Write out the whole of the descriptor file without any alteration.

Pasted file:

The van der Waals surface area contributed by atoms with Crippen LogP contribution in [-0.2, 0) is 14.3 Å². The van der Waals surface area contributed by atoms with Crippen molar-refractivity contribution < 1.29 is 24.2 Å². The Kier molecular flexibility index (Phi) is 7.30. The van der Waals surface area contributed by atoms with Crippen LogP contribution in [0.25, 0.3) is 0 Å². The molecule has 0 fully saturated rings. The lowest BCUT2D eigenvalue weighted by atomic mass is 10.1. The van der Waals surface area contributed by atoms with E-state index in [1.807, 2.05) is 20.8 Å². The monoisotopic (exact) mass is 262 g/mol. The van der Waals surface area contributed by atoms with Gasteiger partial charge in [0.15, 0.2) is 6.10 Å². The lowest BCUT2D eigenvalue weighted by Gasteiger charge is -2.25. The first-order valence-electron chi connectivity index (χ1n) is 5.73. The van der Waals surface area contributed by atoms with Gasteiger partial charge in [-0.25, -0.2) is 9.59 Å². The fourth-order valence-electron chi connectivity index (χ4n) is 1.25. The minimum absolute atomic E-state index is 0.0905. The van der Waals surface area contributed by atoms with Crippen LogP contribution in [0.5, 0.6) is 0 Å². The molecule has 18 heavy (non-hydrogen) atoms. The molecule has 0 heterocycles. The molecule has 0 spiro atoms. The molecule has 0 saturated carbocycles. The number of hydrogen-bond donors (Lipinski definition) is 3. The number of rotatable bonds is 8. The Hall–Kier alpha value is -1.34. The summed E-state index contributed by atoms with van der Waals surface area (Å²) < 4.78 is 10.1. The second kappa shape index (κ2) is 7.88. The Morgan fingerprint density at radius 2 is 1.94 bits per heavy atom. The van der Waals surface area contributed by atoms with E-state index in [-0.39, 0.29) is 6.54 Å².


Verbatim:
The van der Waals surface area contributed by atoms with Crippen LogP contribution in [-0.2, 0) is 14.3 Å². The van der Waals surface area contributed by atoms with Crippen molar-refractivity contribution < 1.29 is 24.2 Å². The Kier molecular flexibility index (Phi) is 7.30. The van der Waals surface area contributed by atoms with Crippen LogP contribution in [0.25, 0.3) is 0 Å². The molecule has 0 fully saturated rings. The lowest BCUT2D eigenvalue weighted by atomic mass is 10.1. The van der Waals surface area contributed by atoms with E-state index in [1.807, 2.05) is 20.8 Å². The monoisotopic (exact) mass is 262 g/mol. The van der Waals surface area contributed by atoms with Gasteiger partial charge in [0.15, 0.2) is 6.10 Å². The lowest BCUT2D eigenvalue weighted by Gasteiger charge is -2.25. The first-order valence-electron chi connectivity index (χ1n) is 5.73. The van der Waals surface area contributed by atoms with Gasteiger partial charge in [-0.25, -0.2) is 9.59 Å². The fourth-order valence-electron chi connectivity index (χ4n) is 1.25. The minimum absolute atomic E-state index is 0.0905. The van der Waals surface area contributed by atoms with Crippen LogP contribution in [0.5, 0.6) is 0 Å². The molecule has 18 heavy (non-hydrogen) atoms. The molecule has 0 heterocycles. The molecule has 0 spiro atoms. The molecule has 0 saturated carbocycles. The number of hydrogen-bond donors (Lipinski definition) is 3. The number of rotatable bonds is 8. The Hall–Kier alpha value is -1.34. The summed E-state index contributed by atoms with van der Waals surface area (Å²) < 4.78 is 10.1. The second kappa shape index (κ2) is 7.88. The Morgan fingerprint density at radius 2 is 1.94 bits per heavy atom. The van der Waals surface area contributed by atoms with E-state index in [-0.39, 0.29) is 6.54 Å².